Should You Be a Socially Responsible Investor?

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By Donna Fuscaldo

Sustainable, responsible and impact investing -- often called socially responsible investing, or SRI -- has gained popularity in recent years as investors weigh environmental, social and corporate governance criteria when choosing where to invest.

According to a March Morgan Stanley report on sustainable investment strategies, $1 out of every $6 under professional management was directed into some form of socially responsible investment in 2014, up from $1 out of every $9 in 2012. The analysis included institutional investments that apply various environmental, social and governance criteria in their investment analysis and portfolio selection. Morgan Stanley contends that "sustainability investing has usually met and often exceeded the performance of comparable traditional investments."

The investment conglomerate's MSCI KLD 400 Social Index, for example, has outperformed the S&P 500 (^GSPC) consistently over the 25 years since its inception:

Morgan Stanley Institute for Responsible Investing
Indexes, however, track a basket of company stocks and don't factor in investing costs such as expense ratios and commissions, which necessarily reduce net returns and tend to be higher for actively-managed funds.

Roughly half of all socially responsible funds ranked in the top 50th percentile for trailing three-, five- and seven-year returns in their respective category, according to Morningstar data -- which means the other half didn't. In the large-cap value category, just 33 percent of SRI funds placed in the top half.

"Over longer periods of time, there really isn't any good evidence [that] those fund groups either outperform or underperform [the market]," says David Kathman, a senior analyst at Morningstar (MORN), who covers SRI funds. "You've got people wanting to believe both, but social screening is not something people should really worry about from a performance perspective."

Investors should evaluate SRI funds as mutual funds first and as tools for change second, Kathman says. Here are a few factors investors should consider before selecting an SRI fund or strategy over a comparable "traditional" investment.

Evaluate the Costs

There is no lack of research showing that higher investing fees have a negative correlation to performance -- and SRI funds aren't cheap. As with all funds, fees vary and are higher for actively managed ones and lower for passive index funds and ETFs. For example, the Calvert Equity Fund (CSIEX), one of the oldest SRI funds, has an expense ratio of 1.14 percent and an upfront sales charge, or load, of 4.75 percent. TIAA-CREF's Social Choice Equity fund (TICRX) has an expense ratio of just 0.46 percent with no load.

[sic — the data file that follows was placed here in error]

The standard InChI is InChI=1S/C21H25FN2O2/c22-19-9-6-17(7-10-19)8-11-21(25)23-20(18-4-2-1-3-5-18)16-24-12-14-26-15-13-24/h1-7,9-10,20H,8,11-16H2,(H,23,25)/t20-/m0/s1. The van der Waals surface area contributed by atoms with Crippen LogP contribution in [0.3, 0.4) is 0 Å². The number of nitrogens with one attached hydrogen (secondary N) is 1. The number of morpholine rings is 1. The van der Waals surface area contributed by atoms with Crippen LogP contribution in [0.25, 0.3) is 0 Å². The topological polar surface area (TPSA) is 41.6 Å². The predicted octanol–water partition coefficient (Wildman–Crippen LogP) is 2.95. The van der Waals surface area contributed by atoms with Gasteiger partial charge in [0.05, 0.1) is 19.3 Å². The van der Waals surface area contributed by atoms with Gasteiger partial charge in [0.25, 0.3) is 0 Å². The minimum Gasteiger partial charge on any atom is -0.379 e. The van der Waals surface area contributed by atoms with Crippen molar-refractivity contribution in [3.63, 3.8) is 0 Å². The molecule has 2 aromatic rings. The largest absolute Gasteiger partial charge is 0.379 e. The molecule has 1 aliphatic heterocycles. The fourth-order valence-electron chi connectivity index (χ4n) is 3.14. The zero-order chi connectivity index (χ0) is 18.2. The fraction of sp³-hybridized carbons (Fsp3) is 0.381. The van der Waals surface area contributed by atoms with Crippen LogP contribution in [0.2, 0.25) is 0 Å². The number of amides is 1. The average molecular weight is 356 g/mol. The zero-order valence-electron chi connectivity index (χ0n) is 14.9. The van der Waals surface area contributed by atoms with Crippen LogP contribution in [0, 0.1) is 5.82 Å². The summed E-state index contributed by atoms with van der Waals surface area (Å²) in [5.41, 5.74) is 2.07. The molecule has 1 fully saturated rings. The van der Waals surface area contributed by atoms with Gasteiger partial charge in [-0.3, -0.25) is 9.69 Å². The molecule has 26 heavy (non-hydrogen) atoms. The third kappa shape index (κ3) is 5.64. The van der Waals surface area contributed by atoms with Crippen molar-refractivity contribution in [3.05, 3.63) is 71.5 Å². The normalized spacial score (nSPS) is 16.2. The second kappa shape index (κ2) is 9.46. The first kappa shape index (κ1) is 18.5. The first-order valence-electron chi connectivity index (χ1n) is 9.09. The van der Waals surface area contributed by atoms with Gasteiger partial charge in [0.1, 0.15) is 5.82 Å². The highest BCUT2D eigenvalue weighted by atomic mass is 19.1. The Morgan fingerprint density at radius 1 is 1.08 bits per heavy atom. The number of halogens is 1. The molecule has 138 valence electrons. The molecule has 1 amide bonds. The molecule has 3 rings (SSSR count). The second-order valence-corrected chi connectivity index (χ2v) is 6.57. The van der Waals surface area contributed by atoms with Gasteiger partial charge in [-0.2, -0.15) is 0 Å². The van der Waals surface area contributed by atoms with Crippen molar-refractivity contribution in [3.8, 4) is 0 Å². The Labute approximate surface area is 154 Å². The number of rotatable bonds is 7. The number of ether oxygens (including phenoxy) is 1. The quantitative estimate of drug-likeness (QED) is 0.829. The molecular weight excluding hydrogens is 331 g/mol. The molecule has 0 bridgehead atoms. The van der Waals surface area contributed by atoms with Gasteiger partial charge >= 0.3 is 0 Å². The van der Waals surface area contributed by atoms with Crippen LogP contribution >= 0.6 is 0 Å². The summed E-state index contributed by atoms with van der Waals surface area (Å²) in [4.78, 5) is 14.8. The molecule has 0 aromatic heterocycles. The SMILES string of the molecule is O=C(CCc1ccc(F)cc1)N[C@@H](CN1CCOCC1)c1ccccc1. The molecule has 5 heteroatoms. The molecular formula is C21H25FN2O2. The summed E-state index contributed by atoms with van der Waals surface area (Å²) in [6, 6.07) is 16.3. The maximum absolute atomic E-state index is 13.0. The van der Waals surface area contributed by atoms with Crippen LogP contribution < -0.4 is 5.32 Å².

ETFs are known for having lower fees than mutual funds, but don't expect rock-bottom costs from SRI ETFs. The iShares MSCI KLD 400 Social ETF (DSI), which tracks the index, which is made up of U.S. companies that have good environmental, social and governance practices, has a 0.50 percent expense ratio. By comparison, the Vanguard S&P 500 ETF (VOO) has an expense ratio of 0.05 percent.

"These are mostly niche funds with modest asset bases, and funds tend to get cheaper as they get bigger," says Kathman. "Someone might say that the social screening costs more, but I don't know why that should be more expensive than any other type of research that funds do."

SRI Strategies Can Be Vague

The traditional way of socially responsible investing is known as negative screening. Investors and funds choose to avoid stocks that might be considered sinful or societally harmful, such as alcohol, gambling, tobacco, firearms and others. This type of socially responsible investing can be traced back to 1928, when the Pioneer Fund (PIODX) was created to enable investors to avoid companies involved in tobacco and alcohol.

Another way to invest responsibly is via positive screening, says Roseen. With positive screening, funds and/or investors pick companies that are doing right by the environment, their employees, their community, and society at large.

The fund managers at the Domini Social Equity Investor Fund (DSEFX), for example, choose companies after looking at their social and environmental practices. Two of the top holdings include Apple (AAPL) and Microsoft (MSFT).

At the same time, according to Kathman, some SRI funds choose to avoid Apple stock because of human rights issues in its supply chain in Chinese factories. So when it comes to selecting which companies to invest in with a social conscious, the decisions aren't always cut-and-dried.

Invest to Grow Your Wealth

When it comes to SRI investing, investors have to think with their heads, not their hearts. Yes, you want your money to be used for good, but you also want to see it grow, so do your homework first.

Donna Fuscaldo is a contributing writer at SigFig. Nearly a million people use SigFig to track, improve and manage over $350 billion in investments.
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